Gods of Jade and Shadow, by Silvia Moreno-Garcia
Infused with and inspired by Mexican folk stories, the latest novel from the author of Certain Dark Things is a Mexican folklore-inspired epic that tells the story of young Casiopea Tun, who slaves away keeping her wealthy grandfather’s house until she stumbles on a mysterious wooden box. When she opens it, she releases the Mayan god of death—a curiously charming entity who asks Casiopea to help him regain his throne from his treacherous brother. Casiopea knows the risk—failure means her death—but the rewards are too tempting to pass up. Accompanying the charismatic god to the Mayan underworld and beyond, Casiopea is determined to have a life that goes far beyond the small Mexican town she was born in, even if it costs her everything. A B&N Discover Pick for the summer of 2019.
Jade War, by Fonda Lee
The second book in Lee’s Nebula-nominated, World Fantasy Award-winning Green Bone Saga (following Jade City) continues the story of the Kaul family’s struggle for dominance over the island of Kekon and its capital city in an alternate world that draws from a myriad of Asian history, legends, and traditions but mixes in plenty of fantastic invention. The clan has its work cut out for them as they struggle against the rival No Peak clan and an array of other external and internal threats from the many forces that covet the invaluable jade the island produces, and which imbues the Green Bone warriors with supernatural abilities. In the face of their enemies, the Kaul family will trade away everything, including their honor, to ensure their survival. Lee’s epic twist on the mob drama is addictive.
The Unlikely Escape of Uriah Heep, by H.G. Parry
H.G. Parry’s sparkling debut, another B&N Discover Pick, tells the story of brilliant Charley Sutherland: teenage Ph.D. and a Summoner, someone who can read literary characters from books into the real world and back. His family, especially his normal, jealous brother Rob, have worked hard to keep Charley’s talents secret. Rob especially cherishes a hope that if Charley simply stops using his ability, they’ll fade away. Then Charley makes a shocking discovery—there’s a whole hidden neighborhood where literary characters hide from view and try to make a life, and another Summoner at work in town—he’s bringing evil characters to life, and he is aware of Charley and determined to do him harm. Teaming up with a host of literary characters and a Nancy Drew-like girl detective named Millie Radcliffe-Dix, Charley and Rob must stop the evil Summoner before the villains brought into the world destroy it entirely.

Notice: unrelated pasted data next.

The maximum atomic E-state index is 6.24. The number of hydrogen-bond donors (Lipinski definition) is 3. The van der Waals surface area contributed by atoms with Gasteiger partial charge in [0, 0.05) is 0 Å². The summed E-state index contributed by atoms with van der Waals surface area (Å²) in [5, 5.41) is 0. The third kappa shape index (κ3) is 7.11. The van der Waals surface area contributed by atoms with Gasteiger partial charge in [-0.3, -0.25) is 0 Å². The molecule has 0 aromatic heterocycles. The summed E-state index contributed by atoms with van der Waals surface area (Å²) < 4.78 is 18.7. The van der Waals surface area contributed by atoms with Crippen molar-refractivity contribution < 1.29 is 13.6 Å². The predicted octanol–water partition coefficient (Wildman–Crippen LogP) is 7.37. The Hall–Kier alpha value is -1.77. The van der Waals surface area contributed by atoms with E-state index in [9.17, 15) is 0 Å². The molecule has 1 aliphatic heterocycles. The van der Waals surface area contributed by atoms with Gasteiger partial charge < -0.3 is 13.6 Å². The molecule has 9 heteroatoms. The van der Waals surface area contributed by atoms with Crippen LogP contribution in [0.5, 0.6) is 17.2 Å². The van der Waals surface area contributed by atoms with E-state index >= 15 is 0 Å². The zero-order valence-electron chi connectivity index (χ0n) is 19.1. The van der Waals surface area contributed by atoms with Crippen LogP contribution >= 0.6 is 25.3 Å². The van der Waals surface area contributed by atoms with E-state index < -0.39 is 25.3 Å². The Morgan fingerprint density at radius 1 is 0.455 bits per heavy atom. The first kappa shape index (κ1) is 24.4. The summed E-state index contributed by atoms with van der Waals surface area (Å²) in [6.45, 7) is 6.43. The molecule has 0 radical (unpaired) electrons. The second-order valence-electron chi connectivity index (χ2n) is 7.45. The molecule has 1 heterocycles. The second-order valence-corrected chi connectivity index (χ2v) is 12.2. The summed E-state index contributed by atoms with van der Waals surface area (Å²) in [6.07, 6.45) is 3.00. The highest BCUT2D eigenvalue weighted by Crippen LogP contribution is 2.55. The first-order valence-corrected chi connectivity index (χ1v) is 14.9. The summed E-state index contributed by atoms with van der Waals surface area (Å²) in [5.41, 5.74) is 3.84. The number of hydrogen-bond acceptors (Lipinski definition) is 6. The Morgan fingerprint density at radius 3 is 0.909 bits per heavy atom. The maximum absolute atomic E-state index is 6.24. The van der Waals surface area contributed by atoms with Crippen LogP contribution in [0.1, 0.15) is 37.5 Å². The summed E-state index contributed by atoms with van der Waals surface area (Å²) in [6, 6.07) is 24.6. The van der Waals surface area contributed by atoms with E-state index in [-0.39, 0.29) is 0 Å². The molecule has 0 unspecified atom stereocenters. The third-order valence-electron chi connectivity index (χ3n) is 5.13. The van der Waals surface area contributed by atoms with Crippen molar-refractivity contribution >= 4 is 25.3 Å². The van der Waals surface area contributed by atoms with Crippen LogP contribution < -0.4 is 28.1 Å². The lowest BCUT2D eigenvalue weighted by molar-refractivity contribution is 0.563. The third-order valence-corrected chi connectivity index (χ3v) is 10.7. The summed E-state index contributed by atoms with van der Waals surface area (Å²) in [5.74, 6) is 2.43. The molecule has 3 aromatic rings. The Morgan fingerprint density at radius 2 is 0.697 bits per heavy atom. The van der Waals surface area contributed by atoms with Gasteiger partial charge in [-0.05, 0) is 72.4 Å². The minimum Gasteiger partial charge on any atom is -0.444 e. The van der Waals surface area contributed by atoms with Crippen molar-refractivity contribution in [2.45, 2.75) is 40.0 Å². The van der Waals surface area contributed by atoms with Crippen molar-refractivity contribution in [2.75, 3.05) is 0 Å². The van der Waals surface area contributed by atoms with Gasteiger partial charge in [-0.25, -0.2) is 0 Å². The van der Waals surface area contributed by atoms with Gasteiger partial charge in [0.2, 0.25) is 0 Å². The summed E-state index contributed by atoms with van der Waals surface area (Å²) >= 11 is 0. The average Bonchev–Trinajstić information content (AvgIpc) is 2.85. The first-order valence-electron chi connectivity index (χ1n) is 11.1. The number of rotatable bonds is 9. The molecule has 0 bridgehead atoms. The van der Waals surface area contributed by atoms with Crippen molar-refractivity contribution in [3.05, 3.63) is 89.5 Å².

The Wolf’s Call, by Anthony Ryan
Anthony Ryan launches a sequel series to his celebrated Raven’s Shadow trilogy, reacquainting us with the legendary warrior Vaelin Al Sorna, now retired—and bored. When he hears of the Steel Horde, an army led by a ruthless warlord called the Darkblade who believes he is a god incarnate, Vaelin is unmoved—until he hears that his beloved Sherin has been taken by the Horde. Vaelin heads to the lands ruled by the Merchant Kings intent on going to Sherin’s aid, accompanied by a rag-tag group of adventurers, each with their own demons. There he learns that Sherin has disappeared in the company of the Jade Princess, an apparently immortal woman believed to be incredibly powerful. Vaelin realizes he may not know the truth of what’s going on—and he may not have the strength to follow through on his new quest. Though there are callbacks aplenty for fans of the earlier books, this one also stands alone well enuogh to welcome new readers into the fold.
Becoming Superman, by J. Michael Straczynski